20. This also includes criticizing how they handled their problems based on the outcome we now know happened through studying history, but they could have not known until after the fact! (After all, even we can’t see our own future, we can only guess in the end and do our best to create the outcome we want…)
  21. You create simplistic stereotypes, good or bad, of historical groups of people to create a romantic image or vilify them because it makes you feel good about yourself or them. (This is similar to # 14 and 15, but applies to more than one individual person).
  22. You think “Ancient Aliens” created every great historical structure :)
  23. You believe every fringe conspiracy theory hook line and sinker! (Including #22 :)
  24. You disregard the great accomplishments of a historical figure due to views you find offensive and outdated to you personally but had no influence on what they achieved for the good of humanity
  25. You use events in the distant past as an excuse for a war and/or an eternal grudge!
  26. You claim “victim hood” because of a historical event that happened generations before you were even born!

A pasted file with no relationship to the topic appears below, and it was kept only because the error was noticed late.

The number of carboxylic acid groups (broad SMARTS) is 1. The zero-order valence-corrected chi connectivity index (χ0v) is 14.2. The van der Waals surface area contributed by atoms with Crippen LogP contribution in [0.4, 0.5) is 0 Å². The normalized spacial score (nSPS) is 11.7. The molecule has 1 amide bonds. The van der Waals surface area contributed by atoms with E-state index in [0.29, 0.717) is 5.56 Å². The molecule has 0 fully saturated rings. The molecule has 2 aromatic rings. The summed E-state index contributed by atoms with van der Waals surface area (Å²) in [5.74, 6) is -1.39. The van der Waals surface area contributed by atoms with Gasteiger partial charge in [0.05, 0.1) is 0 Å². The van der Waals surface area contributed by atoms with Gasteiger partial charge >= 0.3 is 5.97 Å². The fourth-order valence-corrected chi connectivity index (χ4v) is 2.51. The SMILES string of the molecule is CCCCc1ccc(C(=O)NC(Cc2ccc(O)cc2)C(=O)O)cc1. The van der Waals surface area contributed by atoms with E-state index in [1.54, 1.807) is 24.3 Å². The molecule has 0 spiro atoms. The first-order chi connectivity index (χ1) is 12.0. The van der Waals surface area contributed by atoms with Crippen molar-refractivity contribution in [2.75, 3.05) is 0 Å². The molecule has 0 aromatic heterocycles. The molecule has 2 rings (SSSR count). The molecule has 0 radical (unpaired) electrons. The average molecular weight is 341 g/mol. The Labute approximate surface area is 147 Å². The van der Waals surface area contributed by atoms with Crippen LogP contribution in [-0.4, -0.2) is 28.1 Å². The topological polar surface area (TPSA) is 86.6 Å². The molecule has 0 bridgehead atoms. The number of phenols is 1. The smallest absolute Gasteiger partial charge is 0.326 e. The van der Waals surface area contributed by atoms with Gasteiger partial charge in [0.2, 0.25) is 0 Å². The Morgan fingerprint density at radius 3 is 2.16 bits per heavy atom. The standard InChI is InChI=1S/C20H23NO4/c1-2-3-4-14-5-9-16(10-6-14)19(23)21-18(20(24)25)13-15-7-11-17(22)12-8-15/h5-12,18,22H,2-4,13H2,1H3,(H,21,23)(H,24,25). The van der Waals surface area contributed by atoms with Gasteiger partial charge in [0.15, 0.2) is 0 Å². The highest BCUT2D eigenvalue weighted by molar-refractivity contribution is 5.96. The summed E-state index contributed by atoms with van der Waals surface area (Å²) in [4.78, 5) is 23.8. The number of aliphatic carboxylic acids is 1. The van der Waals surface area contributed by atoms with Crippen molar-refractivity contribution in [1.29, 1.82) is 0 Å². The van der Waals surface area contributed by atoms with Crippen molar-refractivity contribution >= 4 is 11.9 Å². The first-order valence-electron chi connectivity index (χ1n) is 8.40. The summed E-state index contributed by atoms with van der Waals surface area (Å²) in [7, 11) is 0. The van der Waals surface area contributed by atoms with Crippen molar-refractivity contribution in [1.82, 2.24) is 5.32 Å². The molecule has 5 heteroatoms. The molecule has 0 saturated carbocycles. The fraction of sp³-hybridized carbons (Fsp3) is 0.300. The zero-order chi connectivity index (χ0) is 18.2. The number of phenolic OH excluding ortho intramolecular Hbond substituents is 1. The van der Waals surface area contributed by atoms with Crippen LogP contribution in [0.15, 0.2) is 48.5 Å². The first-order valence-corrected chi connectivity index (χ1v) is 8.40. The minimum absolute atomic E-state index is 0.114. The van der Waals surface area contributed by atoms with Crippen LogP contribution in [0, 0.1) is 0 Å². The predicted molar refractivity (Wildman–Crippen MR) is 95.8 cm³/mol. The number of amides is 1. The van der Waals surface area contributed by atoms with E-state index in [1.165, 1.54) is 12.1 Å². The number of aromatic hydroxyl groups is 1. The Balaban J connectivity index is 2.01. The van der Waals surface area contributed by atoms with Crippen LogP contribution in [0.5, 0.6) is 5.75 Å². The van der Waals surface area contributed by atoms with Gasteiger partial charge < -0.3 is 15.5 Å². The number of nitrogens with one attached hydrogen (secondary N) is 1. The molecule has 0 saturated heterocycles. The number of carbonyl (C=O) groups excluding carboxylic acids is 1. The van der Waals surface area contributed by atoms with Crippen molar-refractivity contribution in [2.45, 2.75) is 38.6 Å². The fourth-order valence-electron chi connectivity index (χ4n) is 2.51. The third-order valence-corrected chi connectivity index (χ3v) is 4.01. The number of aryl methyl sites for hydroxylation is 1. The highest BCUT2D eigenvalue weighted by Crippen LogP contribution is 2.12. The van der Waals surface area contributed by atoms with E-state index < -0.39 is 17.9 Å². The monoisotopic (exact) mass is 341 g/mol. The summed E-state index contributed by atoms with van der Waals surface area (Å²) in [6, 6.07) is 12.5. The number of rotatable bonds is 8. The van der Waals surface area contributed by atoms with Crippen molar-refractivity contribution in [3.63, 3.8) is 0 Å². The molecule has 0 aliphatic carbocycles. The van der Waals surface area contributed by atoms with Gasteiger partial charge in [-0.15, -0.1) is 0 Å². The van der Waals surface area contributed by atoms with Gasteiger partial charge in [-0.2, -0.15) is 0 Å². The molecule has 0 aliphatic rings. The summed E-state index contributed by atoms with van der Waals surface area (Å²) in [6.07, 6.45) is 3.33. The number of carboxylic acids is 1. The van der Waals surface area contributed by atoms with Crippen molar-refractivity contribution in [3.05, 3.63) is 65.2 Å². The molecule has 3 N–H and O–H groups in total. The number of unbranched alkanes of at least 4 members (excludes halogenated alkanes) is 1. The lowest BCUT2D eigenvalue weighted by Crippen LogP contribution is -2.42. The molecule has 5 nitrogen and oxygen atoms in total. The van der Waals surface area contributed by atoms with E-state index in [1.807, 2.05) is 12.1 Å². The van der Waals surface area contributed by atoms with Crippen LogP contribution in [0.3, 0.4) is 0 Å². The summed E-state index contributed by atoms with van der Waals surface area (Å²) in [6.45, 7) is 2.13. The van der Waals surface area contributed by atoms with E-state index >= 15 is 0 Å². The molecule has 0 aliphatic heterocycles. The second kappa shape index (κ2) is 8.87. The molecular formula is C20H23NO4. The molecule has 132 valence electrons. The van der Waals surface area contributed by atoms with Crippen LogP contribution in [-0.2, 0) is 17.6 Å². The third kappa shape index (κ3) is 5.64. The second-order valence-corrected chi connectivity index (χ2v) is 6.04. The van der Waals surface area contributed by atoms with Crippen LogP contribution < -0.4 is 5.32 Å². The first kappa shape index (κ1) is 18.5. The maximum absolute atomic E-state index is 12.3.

27. In addition, you demand reparations for wrongdoings decades, or even centuries in the past after the conflict has been long concluded and resolved, kind of an “ex post facto”…
  28. Lastly, you do any of the above and claim to study history in a scholarly manner while fully knowing you’re not ;)

Here’s one final challenge: I did my best to keep it general and not allude too much to any specific example, but make general rules. The challenge is, can YOU find one or more real-world examples of each??? Also on one last note, everyone has some bias, even me :) No one will ever be the “perfect scholar” as no one is perfect! The best we can do as historians is to humbly admit when we do have bias, and seek to be more self aware of it. Which brings me to the extra credit part of the challenge: Which rules have you broke yourself?…